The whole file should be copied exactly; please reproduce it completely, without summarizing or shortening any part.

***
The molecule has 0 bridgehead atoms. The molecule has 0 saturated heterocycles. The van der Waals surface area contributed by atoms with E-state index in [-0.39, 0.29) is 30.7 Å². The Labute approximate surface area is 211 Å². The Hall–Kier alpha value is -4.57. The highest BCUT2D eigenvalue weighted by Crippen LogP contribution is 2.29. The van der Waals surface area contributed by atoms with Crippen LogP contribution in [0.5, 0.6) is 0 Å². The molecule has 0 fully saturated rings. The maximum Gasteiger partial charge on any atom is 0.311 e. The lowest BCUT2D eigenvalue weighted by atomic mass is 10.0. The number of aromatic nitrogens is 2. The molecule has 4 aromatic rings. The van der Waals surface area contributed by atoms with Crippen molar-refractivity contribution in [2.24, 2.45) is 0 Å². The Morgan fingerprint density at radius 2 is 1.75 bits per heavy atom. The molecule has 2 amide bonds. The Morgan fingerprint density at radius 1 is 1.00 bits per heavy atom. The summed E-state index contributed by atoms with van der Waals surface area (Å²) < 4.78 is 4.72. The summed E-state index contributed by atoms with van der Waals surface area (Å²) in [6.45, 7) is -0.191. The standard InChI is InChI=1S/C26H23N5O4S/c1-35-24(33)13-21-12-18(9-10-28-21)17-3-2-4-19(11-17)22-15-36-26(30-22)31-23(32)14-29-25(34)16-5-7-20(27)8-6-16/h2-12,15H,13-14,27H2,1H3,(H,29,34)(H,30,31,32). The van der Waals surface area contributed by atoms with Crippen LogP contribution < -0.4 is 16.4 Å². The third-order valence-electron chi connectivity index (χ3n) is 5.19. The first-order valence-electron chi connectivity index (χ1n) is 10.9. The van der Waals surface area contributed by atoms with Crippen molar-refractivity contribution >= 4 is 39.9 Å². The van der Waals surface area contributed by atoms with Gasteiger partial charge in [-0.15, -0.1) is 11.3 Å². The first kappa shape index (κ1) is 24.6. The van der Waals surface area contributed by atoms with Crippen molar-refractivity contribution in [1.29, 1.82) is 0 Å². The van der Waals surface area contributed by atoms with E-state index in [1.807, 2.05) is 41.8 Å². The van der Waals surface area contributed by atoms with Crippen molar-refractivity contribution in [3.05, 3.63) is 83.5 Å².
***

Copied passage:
The molecule has 0 bridgehead atoms. The molecule has 0 saturated heterocycles. The van der Waals surface area contributed by atoms with E-state index in [-0.39, 0.29) is 30.7 Å². The Labute approximate surface area is 211 Å². The Hall–Kier alpha value is -4.57. The highest BCUT2D eigenvalue weighted by Crippen LogP contribution is 2.29. The van der Waals surface area contributed by atoms with Crippen LogP contribution in [0.5, 0.6) is 0 Å². The molecule has 0 fully saturated rings. The maximum Gasteiger partial charge on any atom is 0.311 e. The lowest BCUT2D eigenvalue weighted by atomic mass is 10.0. The number of aromatic nitrogens is 2. The molecule has 4 aromatic rings. The van der Waals surface area contributed by atoms with Crippen molar-refractivity contribution in [2.24, 2.45) is 0 Å². The Morgan fingerprint density at radius 2 is 1.75 bits per heavy atom. The molecule has 2 amide bonds. The Morgan fingerprint density at radius 1 is 1.00 bits per heavy atom. The summed E-state index contributed by atoms with van der Waals surface area (Å²) < 4.78 is 4.72. The summed E-state index contributed by atoms with van der Waals surface area (Å²) in [6.45, 7) is -0.191. The standard InChI is InChI=1S/C26H23N5O4S/c1-35-24(33)13-21-12-18(9-10-28-21)17-3-2-4-19(11-17)22-15-36-26(30-22)31-23(32)14-29-25(34)16-5-7-20(27)8-6-16/h2-12,15H,13-14,27H2,1H3,(H,29,34)(H,30,31,32). The van der Waals surface area contributed by atoms with Crippen LogP contribution < -0.4 is 16.4 Å². The third-order valence-electron chi connectivity index (χ3n) is 5.19. The first-order valence-electron chi connectivity index (χ1n) is 10.9. The van der Waals surface area contributed by atoms with Crippen molar-refractivity contribution >= 4 is 39.9 Å². The van der Waals surface area contributed by atoms with Gasteiger partial charge in [-0.15, -0.1) is 11.3 Å². The first kappa shape index (κ1) is 24.6. The van der Waals surface area contributed by atoms with Crippen molar-refractivity contribution in [1.29, 1.82) is 0 Å². The van der Waals surface area contributed by atoms with E-state index in [1.807, 2.05) is 41.8 Å². The van der Waals surface area contributed by atoms with Crippen molar-refractivity contribution in [3.05, 3.63) is 83.5 Å².